I am tired of PC.
Not personal computers. I mean political correctness.
When I read last Friday’s op-ed piece by Wall Street Journal editorial board member Stephen Moore about the Independence Institute bash in Colorado where there was “a whole lot of drinking, smoking and shooting, but thankfully not in that order,” I wanted to applaud. My favorite passages:
These people are just dog tired of having the government tell them what to do: Buckle your seat belt, wear your bike helmet, don’t smoke, don’t shoot, teach your 8-year-olds to wear condoms—and, most of all, stop complaining and pay your taxes... There was a discussion over lunch at my picnic table about how Congress is regulating nearly every basic household appliance—refrigerators, washers and dryers, toilets, hair dryers, shower heads, lawnmowers—to make sure that we are not, God forbid, wasting water or energy. A woman told me that she is stocking up on cartons of incandescent light bulbs, because soon it will be illegal to buy them. (The poor lady insisted on remaining anonymous so that the light-bulb police don’t come to search her home.)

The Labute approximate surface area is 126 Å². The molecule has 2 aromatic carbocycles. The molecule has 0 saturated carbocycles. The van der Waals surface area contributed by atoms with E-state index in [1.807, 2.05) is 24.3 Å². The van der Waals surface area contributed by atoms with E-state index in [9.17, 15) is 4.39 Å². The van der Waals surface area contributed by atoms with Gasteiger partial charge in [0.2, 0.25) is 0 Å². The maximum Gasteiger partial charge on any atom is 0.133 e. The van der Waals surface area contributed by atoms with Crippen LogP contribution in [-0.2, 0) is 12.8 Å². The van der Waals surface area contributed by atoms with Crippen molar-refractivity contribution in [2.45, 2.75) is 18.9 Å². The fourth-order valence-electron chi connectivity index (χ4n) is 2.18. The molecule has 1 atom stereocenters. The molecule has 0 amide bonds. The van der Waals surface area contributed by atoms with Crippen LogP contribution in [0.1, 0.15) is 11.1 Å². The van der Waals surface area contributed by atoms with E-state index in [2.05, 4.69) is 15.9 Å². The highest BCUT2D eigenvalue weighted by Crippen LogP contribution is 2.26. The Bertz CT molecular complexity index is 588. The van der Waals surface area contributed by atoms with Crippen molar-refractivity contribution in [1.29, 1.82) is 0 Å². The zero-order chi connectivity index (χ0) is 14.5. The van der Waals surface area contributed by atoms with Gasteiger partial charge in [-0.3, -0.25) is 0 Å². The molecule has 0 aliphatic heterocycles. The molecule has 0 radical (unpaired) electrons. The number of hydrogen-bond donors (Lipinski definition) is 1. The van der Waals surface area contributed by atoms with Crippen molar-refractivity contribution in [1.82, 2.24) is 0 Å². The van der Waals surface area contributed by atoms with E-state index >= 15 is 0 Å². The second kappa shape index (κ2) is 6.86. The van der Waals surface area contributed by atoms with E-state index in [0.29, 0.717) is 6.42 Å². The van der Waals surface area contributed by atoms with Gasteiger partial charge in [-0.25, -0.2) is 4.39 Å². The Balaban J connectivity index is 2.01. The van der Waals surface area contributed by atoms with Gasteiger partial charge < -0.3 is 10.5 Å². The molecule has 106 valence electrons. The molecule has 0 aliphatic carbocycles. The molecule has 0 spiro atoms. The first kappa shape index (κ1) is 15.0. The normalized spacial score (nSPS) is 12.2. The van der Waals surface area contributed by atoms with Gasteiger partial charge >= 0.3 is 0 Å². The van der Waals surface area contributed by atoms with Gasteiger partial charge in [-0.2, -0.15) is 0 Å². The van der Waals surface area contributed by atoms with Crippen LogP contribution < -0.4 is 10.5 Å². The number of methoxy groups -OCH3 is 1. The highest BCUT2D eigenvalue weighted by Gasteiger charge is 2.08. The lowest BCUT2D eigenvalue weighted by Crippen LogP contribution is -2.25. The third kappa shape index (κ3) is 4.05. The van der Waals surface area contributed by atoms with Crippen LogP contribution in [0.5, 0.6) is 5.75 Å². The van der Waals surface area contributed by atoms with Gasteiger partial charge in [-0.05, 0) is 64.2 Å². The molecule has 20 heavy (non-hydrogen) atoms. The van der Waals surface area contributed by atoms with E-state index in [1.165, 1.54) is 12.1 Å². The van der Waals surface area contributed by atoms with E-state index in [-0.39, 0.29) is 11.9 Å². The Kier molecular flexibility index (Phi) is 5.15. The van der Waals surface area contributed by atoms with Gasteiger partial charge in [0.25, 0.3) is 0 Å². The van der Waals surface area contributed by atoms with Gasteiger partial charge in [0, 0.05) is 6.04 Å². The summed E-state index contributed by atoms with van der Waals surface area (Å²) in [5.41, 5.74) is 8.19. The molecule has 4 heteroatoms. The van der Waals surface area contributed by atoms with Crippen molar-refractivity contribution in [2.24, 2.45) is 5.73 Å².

Moore’s piece got me thinking about how and when to say what you believe—from a silent protest all the way up to becoming a whistleblower and issuing a very public tongue-lashing.
Being a whistleblower can be therapeutic.
It can also wreck your life.
My Silent Boycott
Given the reckless disregard for public safety and the sanctity of intellectual property by the Chinese, I have decided whenever possible not to buy things made in China. I don’t noisily confront buyers of Chinese merchandise or have signs in my window that make my feelings known. I just try to avoid China’s merchandise. As a dog and cat owner, it’s my tip o’ the hat to the 4,000 pets that died—and the illness of many thousands more—from poisoned food imported from China and to the bereaved owners who shelled out many thousands of dollars in hopes of saving them. My solitary anti-Chinese action is probably stupid and petty and represents not one drop in the ocean of our negative balance of trade. But it makes me feel good, and I am not hurting anybody.